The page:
Walmart Could Magnify Americans’ Access to Healthcare — With the Help of Key Startups news update

Author : COVID 19
Publish Date : 2021-02-11 15:36:34
Walmart Could Magnify Americans’ Access to Healthcare — With the Help of Key Startups news update

StartUp Health

StartUp Health


Feb 5 · 7 min read






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In the era of social distancing, a doctor’s appointment looks a little different than it did a year ago. But Evan Schnur, Director of Healthcare Information and Strategy at Walmart, says the experience will continue to evolve, even after in-person visits resume. Schnur trained as a pharmacist and currently leads the development of the growing range of healthcare services at Walmart Health, which now include primary care visits, diagnostics, and dentistry. The massive scale of the world’s largest company by revenue offers new avenues for prevention and treatment that could shatter the paradigm for medical care. In a recent StartUp Health Fireside Chat, Schnur explained what that future might look like and why healthcare startups might play a key role.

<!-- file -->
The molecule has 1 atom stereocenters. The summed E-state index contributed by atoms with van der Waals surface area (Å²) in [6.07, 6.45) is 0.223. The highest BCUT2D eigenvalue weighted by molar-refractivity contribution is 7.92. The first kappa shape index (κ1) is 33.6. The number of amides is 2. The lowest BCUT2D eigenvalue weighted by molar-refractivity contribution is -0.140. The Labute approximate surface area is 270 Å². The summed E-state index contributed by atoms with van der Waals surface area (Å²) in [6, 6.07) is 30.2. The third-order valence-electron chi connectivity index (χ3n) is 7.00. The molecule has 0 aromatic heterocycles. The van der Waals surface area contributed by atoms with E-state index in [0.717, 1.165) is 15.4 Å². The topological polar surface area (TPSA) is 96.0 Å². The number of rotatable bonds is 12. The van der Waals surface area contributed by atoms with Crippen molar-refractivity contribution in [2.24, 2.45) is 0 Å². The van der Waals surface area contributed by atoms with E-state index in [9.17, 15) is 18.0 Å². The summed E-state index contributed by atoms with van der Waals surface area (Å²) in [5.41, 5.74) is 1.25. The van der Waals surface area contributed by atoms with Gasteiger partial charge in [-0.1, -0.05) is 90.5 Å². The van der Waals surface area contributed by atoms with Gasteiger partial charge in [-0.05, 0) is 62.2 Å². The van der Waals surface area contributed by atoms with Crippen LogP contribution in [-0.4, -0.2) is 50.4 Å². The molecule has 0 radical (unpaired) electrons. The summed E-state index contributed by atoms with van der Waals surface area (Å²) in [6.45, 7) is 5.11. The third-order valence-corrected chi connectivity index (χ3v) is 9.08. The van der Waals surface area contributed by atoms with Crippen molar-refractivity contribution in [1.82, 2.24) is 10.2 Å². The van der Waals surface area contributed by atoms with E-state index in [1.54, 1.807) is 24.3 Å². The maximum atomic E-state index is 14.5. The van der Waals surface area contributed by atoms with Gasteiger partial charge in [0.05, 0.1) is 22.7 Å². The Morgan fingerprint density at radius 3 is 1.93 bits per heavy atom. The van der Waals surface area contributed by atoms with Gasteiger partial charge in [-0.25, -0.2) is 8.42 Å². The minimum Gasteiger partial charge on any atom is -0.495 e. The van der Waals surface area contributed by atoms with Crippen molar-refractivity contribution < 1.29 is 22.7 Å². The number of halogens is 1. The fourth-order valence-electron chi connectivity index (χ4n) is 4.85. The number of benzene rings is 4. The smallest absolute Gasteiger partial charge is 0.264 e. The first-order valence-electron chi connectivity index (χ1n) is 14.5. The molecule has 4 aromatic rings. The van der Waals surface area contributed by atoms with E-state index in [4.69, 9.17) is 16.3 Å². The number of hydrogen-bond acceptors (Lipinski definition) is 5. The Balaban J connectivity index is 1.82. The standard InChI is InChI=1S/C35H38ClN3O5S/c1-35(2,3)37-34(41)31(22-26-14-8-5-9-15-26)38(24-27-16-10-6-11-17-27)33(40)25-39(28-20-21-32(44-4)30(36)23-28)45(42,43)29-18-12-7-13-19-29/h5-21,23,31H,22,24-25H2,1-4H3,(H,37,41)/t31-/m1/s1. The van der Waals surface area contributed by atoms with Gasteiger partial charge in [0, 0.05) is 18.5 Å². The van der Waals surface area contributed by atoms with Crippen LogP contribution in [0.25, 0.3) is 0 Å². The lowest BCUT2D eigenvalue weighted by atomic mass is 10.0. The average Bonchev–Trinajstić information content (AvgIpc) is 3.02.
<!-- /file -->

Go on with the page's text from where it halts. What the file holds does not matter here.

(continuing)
Was there a moment when you were working as a pharmacy intern where you saw a pain point or problem that inspired you to take another route towards innovation and strategy?

I think it’s so many of the problems that we all see every day within healthcare, whether it’s the fact that I still sit at the computer and send tens of faxes every day, or the problem with someone’s insurance coverage. It’s one thing to impact one patient at a time at the counter — which is ultimately where a change happens — but being able to have a broader impact across many outlets is really what drove my personal passion for what I do today. I think that the turning point for me really was just the first few months of working with patients and loving that interaction, but seeing how much more impact you could have when you take it beyond the four walls of that location.

Walmart operates more than 11,000 stores, employs more than 2.2 million people, and serves hundreds of millions of people per week. Obviously the opportunity for impact there is enormous. What are some of the challenges when you’re thinking about strategy at that size?

I think some of the biggest opportunities are around the fact that there are so many different places that could try to make a difference. And so it’s really an opportunity around focus, number one. Then I think the second part is where we really value partners because sometimes we look to the outside to help find the right idea of the scale. So it’s a combination of those things. Because we could do everything. But the ability to execute on the right few is always something that our team strives to think about and to work on.

I think some of the biggest opportunities are around the fact that there are so many different places that could try to make a difference.